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Albion (Blake)

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In the complex mythology of William Blake, Albion is the primeval man whose fall and division results in the Four Zoas: Urizen, Tharmas, Luvah/Orc and Urthona/Los. [1]

43 relations: Adam Kadmon, Albion, Alebion, Alexander Gilchrist, Brutus of Troy, Cambria, France, Geoffrey of Monmouth, Germany, Giants (Greek mythology), Greek mythology, Heracles, Historia Regum Britanniae, Japheth, Jerusalem The Emanation of the Giant Albion, John Milton, Julius Caesar, Kabbalah, Los (Blake), Luvah, Noah, Orc (Blake), Poseidon, Prajapati, Prehistoric Britain, Queen Gwendolen, Rigveda, Rome, Scotland, Songs of Innocence and of Experience, Tharmas, The History of Britain (Milton), Thomas Bulfinch, Urizen, Urthona, Vala, or The Four Zoas, Visions of the Daughters of Albion, Vitruvian Man, William Blake, William Blake's mythology, William Blake's prophetic books, William Shakespeare, 15760 Albion.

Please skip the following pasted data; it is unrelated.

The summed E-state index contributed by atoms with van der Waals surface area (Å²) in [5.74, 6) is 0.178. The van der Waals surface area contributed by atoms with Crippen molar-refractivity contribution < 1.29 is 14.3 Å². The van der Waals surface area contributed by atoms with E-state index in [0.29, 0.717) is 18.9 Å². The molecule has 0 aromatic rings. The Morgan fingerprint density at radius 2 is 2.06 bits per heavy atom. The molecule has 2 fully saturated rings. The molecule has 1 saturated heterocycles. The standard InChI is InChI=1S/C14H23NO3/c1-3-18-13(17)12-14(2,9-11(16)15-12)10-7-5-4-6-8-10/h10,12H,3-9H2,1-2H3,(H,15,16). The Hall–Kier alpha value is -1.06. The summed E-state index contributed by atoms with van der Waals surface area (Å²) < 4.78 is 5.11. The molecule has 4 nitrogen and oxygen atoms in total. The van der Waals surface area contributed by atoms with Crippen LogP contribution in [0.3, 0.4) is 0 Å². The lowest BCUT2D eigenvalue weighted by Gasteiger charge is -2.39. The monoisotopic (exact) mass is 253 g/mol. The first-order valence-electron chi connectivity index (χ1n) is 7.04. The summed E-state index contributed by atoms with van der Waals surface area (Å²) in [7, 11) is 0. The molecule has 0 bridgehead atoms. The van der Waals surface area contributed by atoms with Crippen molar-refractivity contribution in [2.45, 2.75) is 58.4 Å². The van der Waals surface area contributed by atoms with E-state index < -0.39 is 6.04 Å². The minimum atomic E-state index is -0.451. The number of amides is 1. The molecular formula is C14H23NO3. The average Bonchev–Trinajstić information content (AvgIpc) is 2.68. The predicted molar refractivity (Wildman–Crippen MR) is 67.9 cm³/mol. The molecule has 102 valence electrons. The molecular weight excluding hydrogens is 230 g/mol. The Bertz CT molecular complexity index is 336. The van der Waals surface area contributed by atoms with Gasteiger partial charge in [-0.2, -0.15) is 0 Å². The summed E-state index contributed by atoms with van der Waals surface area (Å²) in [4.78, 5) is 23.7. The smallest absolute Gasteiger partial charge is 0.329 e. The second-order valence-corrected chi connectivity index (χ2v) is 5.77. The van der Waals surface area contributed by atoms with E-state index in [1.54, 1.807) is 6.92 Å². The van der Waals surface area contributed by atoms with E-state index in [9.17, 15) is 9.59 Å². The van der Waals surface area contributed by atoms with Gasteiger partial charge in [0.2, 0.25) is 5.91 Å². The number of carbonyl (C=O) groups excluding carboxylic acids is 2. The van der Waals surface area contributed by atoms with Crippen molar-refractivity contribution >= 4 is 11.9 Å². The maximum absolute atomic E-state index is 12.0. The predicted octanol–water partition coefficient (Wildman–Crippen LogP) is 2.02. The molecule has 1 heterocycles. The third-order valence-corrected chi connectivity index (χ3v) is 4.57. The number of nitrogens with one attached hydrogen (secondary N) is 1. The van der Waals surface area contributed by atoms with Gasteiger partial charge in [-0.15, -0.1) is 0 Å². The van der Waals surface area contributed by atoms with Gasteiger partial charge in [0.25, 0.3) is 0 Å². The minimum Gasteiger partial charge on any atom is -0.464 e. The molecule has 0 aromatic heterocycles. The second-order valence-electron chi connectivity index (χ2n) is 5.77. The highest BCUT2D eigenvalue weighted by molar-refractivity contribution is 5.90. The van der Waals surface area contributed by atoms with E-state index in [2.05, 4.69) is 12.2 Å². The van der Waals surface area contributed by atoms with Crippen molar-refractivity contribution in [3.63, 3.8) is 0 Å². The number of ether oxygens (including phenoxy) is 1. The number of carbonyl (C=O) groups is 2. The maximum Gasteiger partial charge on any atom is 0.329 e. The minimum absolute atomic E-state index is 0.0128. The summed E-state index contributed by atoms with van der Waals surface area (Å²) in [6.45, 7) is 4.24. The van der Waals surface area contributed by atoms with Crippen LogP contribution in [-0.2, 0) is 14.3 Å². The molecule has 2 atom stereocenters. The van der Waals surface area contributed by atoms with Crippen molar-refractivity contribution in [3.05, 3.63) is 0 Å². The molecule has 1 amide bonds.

Adam Kadmon

Adam Kadmon (Primordial Man; also Adam Ila'a, אדם עילאה "supreme man"; abbreviated as א"ק, A"K), in Kabbalah, is the first spiritual World that came into being after the contraction of God's infinite light.

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Albion

Albion (Ἀλβιών) is the oldest known name of the island of Great Britain.

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Alebion

In Greek mythology, Alebion or Albion (Ἀλεβίων or Ἀλβίων) was a son of Poseidon and brother of Bergion (also known as Dercynus) who attacked Heracles with Dercynus when he passed through their country, Liguria in North-Western Italy, on his way back to Mycenae from Iberia having obtained the Cattle of Geryon as his tenth labour.

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Alexander Gilchrist

Alexander Gilchrist (182830 November 1861) was the biographer of William Etty and of William Blake.